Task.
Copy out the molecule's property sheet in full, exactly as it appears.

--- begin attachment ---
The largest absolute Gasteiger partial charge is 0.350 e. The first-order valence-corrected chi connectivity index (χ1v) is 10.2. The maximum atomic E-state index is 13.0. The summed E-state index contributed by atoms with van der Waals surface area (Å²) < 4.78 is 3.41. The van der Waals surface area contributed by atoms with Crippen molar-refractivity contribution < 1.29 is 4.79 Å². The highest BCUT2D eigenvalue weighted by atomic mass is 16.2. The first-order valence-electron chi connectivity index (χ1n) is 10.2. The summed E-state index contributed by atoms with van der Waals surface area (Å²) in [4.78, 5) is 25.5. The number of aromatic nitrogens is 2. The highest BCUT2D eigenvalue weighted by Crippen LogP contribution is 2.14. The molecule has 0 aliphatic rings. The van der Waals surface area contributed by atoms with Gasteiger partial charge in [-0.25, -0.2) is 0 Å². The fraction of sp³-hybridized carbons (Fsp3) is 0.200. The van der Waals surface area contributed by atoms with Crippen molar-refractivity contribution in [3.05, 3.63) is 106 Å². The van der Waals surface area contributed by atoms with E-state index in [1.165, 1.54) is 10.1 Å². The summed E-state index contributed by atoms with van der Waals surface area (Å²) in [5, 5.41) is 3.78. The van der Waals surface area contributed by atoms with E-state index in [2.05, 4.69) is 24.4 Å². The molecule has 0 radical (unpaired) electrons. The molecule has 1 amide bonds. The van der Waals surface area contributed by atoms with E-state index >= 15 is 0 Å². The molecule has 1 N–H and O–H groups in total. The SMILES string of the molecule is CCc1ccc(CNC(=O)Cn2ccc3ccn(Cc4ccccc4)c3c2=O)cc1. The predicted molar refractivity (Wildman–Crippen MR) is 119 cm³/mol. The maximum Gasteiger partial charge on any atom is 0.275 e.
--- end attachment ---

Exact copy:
The largest absolute Gasteiger partial charge is 0.350 e. The first-order valence-corrected chi connectivity index (χ1v) is 10.2. The maximum atomic E-state index is 13.0. The summed E-state index contributed by atoms with van der Waals surface area (Å²) < 4.78 is 3.41. The van der Waals surface area contributed by atoms with Crippen molar-refractivity contribution < 1.29 is 4.79 Å². The highest BCUT2D eigenvalue weighted by atomic mass is 16.2. The first-order valence-electron chi connectivity index (χ1n) is 10.2. The summed E-state index contributed by atoms with van der Waals surface area (Å²) in [4.78, 5) is 25.5. The number of aromatic nitrogens is 2. The highest BCUT2D eigenvalue weighted by Crippen LogP contribution is 2.14. The molecule has 0 aliphatic rings. The van der Waals surface area contributed by atoms with Gasteiger partial charge in [-0.25, -0.2) is 0 Å². The fraction of sp³-hybridized carbons (Fsp3) is 0.200. The van der Waals surface area contributed by atoms with Crippen molar-refractivity contribution in [3.05, 3.63) is 106 Å². The van der Waals surface area contributed by atoms with E-state index in [1.165, 1.54) is 10.1 Å². The summed E-state index contributed by atoms with van der Waals surface area (Å²) in [5, 5.41) is 3.78. The van der Waals surface area contributed by atoms with E-state index in [2.05, 4.69) is 24.4 Å². The molecule has 0 radical (unpaired) electrons. The molecule has 1 amide bonds. The van der Waals surface area contributed by atoms with E-state index >= 15 is 0 Å². The molecule has 1 N–H and O–H groups in total. The SMILES string of the molecule is CCc1ccc(CNC(=O)Cn2ccc3ccn(Cc4ccccc4)c3c2=O)cc1. The predicted molar refractivity (Wildman–Crippen MR) is 119 cm³/mol. The maximum Gasteiger partial charge on any atom is 0.275 e.